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Wiki modificadas recientemente March 27, 2013 por admin


Davos peddles ‘pure evil’

Over the past ten years, there has not been a lot of love between the World Economic Forum (WEF-Davos) and the World Social Forum (FSM).  Both assemblies decry the legitimacy of the other, and each has gone their own way.  To a large extent, their paths have not directly crossed, despite each assembly being aware of the other’s presence and existence.

The paranoia of the Davos assembly has been amply demonstrated by their latest, glossy, 60-page publication,  downloadable here http://civil20.org/upload/iblock/b13/WEF_FutureRoleCivilSociety_Report_2013.pdf

The future role of civil society’ paints a bleak picture indeed.  Neoliberal economic models have been around since the 1990s and before, and many governments are familiar (even experienced) with their mechanisms of privatisation, outsourcing, public-private partnerships and the like.  The Davos document defines a context for civil society as government + business operating very much together, with rarely the need for third-party intervention.  Civil society’s role is to be the glue that holds government + business together, whenever there is a difference of opinion, a state/market failure or a parting of the ways.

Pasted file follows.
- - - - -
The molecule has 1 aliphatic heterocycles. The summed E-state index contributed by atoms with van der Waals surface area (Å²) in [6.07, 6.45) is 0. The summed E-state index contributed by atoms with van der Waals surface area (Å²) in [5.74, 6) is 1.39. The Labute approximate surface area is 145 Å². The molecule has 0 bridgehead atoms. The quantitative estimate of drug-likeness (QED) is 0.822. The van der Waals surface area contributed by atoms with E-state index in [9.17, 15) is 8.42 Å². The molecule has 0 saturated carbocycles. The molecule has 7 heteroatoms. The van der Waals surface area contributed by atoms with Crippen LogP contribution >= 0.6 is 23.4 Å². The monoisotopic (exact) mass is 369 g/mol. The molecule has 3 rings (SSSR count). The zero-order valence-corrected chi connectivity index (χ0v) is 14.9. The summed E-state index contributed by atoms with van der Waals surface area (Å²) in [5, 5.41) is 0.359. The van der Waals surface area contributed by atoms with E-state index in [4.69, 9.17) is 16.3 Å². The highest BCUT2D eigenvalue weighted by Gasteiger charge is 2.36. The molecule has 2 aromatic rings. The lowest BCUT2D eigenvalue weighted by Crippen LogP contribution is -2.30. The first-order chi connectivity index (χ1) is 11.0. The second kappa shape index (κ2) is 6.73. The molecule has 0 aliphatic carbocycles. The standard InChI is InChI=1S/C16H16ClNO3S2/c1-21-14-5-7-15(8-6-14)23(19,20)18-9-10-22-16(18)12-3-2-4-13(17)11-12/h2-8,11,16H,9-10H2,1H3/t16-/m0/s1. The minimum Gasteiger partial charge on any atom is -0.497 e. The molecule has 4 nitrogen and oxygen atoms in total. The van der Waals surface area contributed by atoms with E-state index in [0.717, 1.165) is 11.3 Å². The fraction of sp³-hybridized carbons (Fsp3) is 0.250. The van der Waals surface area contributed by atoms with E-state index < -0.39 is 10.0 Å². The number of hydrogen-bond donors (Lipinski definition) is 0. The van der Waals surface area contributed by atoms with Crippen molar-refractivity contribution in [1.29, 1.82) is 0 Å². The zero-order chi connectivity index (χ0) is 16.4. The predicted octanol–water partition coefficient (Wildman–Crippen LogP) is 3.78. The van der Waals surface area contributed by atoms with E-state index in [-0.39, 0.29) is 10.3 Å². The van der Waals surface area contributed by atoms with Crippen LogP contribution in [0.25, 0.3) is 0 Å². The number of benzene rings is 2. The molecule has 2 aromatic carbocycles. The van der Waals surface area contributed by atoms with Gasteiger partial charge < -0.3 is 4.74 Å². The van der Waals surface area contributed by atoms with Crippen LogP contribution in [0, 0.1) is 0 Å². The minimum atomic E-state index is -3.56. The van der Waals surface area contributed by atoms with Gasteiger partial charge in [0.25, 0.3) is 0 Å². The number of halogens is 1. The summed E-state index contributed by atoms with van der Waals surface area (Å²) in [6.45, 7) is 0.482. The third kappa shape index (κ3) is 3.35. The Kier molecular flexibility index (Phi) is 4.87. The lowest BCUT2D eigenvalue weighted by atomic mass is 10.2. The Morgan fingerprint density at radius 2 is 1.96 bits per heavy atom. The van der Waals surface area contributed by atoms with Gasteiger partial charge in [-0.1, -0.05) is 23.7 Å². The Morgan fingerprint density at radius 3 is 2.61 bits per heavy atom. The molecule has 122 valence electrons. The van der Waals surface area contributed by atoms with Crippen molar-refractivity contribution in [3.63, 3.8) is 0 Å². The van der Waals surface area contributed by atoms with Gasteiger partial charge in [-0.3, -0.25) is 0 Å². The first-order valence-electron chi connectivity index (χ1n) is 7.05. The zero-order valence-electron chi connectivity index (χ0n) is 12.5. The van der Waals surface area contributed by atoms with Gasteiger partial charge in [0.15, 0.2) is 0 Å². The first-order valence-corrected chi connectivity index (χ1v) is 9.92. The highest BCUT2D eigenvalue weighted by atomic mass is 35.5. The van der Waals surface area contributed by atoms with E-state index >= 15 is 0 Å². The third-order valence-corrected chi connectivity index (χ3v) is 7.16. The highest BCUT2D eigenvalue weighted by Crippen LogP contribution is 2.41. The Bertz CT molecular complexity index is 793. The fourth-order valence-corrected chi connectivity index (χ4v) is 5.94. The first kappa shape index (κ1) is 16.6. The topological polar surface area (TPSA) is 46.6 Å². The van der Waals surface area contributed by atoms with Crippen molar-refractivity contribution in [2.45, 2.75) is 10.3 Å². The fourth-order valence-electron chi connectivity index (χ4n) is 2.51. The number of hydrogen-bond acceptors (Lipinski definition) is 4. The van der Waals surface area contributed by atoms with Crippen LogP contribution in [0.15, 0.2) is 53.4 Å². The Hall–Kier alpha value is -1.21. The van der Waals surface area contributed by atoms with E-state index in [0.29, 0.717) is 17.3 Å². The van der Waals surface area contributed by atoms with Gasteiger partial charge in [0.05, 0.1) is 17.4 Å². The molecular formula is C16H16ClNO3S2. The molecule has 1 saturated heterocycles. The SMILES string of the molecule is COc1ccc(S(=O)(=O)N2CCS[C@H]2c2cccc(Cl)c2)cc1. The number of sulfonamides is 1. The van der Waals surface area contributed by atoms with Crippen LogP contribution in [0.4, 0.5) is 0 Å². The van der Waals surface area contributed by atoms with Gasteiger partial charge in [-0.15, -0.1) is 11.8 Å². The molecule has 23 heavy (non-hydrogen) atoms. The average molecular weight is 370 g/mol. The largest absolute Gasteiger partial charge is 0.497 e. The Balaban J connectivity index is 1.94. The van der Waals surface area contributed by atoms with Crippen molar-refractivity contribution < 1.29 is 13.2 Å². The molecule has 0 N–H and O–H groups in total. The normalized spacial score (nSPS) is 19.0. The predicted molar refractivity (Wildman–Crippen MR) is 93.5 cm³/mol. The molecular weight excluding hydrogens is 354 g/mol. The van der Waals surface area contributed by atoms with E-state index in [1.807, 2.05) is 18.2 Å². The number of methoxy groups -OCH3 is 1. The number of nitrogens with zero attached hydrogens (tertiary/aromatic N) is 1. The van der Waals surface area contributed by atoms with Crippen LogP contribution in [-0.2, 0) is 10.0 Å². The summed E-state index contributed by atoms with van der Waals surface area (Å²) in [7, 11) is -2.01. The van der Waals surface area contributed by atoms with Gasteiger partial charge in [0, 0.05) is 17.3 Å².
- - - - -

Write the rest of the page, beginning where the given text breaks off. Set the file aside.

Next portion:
The evilness of this concept is self-evident.  Neither governments nor business would seek to behave responsibly, because civil society could clean up the mess, or live with the consequences.  There would be no need for Corporate Social Responsibility or a social safety net.  Social and environmental costs of such irresponsible behaviour would not be funded by investments; as externalities, they would be left to civil society to make do.  We are already seeing such behaviours amongst BRICS proposals for accelerated development, with only Brazil demonstrating a modicum of social and environmental conscience.

The Davos assembly detests sitting at the same table as civil society to negotiate costs and benefits.  As ‘glue’, civil society would be silenced, without legitimacy in UN contexts as well.  The future role of civil society may well be between government + business, but it cannot be silenced.

This future role was recently demonstrated on the high seas off Antarctica, as symbolised in the attachment. Further details of the incident are available here, http://www.seashepherd.org.au/news-and-media/2013/02/25/tensions-rise-in-clash-with-the-japanese-whalers-1504

[see Japanese coast guard launches flash grenade at Bob Barker attachment]

The thirty-eight volunteer crew of the Sea Shepherd Conservation Society’s vessel Bob Barker belong to civil society. Last month, they were sandwiched between a whaling mothership of a government agency and a fully-laden bunker oiler that was contracted by its private owner under a flag-of-convenience.  The oiler (on right) was illegally operating in a whale sanctuary, and the mothership buffeted the protest vessel against the oiler.  Rather than as ‘glue’, the Bob Barker was the ‘meat in the sandwich’, with the captain adamant to maintain his course, despite the obvious risks of attempts by both other ships to sink them.  A very appropriate metaphor.

Whilst not cumulative, the scenario is better portrayed as

government + civil society + business

Both government and business will need to communicate and negotiate with civil society, as they have not done before.  Davos’ glue metaphor clearly does not apply.